). Improvement of cognitive functions upon MCSF treatment was observed in mice that were at early and at late stages of the AD pathology (Boissonneault et al.
). Mice that showed improved cognitive functions after the MCSF treatment had a lower plaque burden and also demonstrated efficient plaque clearance by activated microglia (Boissonneault et al.
). Plaque clearance by activated microglia after MCSF treatment in the AD mouse model was due to the enhanced lysosomal degradation of amyloid β aggregates (Boissonneault et al.
), which correlates well with our studies with primary mouse microglia. This correlation suggests that the mechanism of pH regulation that we have described is likely to be relevant in vivo.
The data presented herein show that in microglia the delivery of ClC-7 to lysosomes affects lysosomal acidification. Studies with neurons, macrophages, and osteoclasts from the ClC-7−/−
mice, however, show that lysosomes can acidify to a pH near 5.0 by a mechanism that is independent of ClC-7 (Kornak et al.
; Kasper et al.
; Steinberg et al.
). The mechanisms regulating lysosomal acidification are complex and not fully understood. Different cell types might use different mechanisms to maintain a steady-state value of the lysosomal pH. One interesting point is that the steady-state value of the lysosomal pH in quiescent microglia is different from that of neurons, macrophages, or osteoclasts. Whereas these other cell types all have a lysosomal pH close to 5.0, quiescent microglia maintain their steady-state pH at 5.9. Furthermore, there is no evidence that these other cell types alter lysosomal pH in response to physiological stimuli. Thus it appears that the mechanisms of lysosomal pH regulation can vary among different cell types.
It is not clear what purpose is served by the activation-dependent acidification of microglial lysosomes. Dendritic cells also acidify their lysosomes upon activation as part of the process leading to antigen presentation (Trombetta et al.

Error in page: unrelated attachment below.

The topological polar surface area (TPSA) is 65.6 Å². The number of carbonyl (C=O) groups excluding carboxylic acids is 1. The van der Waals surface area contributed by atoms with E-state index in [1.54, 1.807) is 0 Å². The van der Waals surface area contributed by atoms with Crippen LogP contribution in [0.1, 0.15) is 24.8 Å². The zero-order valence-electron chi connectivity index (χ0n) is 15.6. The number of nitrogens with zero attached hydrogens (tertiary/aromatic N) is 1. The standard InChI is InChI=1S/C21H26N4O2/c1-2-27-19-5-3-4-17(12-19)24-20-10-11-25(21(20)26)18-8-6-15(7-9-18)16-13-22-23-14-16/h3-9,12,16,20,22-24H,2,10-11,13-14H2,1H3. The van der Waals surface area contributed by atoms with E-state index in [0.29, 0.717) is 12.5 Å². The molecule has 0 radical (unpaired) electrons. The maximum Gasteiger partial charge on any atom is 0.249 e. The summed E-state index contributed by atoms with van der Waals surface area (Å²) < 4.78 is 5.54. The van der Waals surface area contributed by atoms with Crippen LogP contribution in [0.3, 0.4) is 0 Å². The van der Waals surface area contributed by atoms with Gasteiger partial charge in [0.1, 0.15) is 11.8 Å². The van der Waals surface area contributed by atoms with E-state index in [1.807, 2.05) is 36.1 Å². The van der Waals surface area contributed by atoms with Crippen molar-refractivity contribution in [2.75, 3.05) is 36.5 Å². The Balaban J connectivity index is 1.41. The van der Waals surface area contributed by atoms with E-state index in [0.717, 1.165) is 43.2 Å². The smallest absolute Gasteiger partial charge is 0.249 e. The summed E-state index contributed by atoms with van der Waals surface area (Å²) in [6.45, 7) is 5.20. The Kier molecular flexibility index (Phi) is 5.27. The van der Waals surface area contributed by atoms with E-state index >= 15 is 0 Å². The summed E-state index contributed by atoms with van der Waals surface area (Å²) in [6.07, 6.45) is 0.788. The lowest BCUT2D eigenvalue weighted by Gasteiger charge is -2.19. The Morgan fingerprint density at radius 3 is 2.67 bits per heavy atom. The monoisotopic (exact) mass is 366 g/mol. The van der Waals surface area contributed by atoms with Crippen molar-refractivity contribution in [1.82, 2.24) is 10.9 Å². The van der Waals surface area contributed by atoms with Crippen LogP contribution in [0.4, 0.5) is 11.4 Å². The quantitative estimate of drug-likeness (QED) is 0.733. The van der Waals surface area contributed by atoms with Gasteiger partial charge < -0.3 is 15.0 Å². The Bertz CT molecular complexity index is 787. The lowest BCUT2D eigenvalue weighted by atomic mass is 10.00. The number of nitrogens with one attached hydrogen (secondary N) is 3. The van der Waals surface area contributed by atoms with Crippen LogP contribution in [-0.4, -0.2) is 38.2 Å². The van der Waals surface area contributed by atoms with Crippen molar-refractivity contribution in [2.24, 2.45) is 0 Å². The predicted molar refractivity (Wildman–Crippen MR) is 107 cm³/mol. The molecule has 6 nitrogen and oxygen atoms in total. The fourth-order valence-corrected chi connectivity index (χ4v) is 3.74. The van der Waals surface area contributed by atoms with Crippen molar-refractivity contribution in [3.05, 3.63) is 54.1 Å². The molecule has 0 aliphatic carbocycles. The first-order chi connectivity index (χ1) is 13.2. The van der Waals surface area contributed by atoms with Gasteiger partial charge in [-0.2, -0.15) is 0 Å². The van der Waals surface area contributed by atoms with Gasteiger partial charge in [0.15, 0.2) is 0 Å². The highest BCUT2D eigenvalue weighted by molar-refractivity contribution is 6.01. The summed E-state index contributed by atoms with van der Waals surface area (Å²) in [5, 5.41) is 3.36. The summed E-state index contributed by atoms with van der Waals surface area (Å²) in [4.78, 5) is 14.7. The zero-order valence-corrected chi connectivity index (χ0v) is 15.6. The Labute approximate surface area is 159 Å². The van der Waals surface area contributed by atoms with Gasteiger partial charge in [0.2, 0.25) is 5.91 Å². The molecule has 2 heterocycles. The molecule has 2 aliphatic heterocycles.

). There is evidence that microglia, like dendritic cells, can engage in antigen presentation in the lymph nodes (Hochmeister et al.
), so control of pH in the lysosomes of microglia might also be associated with their role in antigen processing and presentation.
The failure of ClC-7 to traffic to the lysosomes is the main cause of the reduced lysosomal acidification in microglia. Increased lysosomal acidification and consequent fAβ degradation can be achieved if ClC-7 is properly assembled and targeted to the lysosomes. Our data provide a model () for the regulation of lysosomal pH in microglia during activation. We show that activation of microglia induces efficient ClC-7/Ostm1 complex formation, which leads to increased lysosomal acidification through the recruitment of ClC-7 to the lysosomes. These findings describe a novel mechanism for lysosomal pH regulation and also open up a paradigm for generating new therapeutic strategies for AD.
FIGURE 8: Model for lysosomal pH regulation in microglia. Model for the regulation of lysosomal pH in activated microglia. (A) In unactivated microglia ClC-7 is degraded by a pathway involving proteasomes that appears similar to ERAD quality control mechanisms (more ...)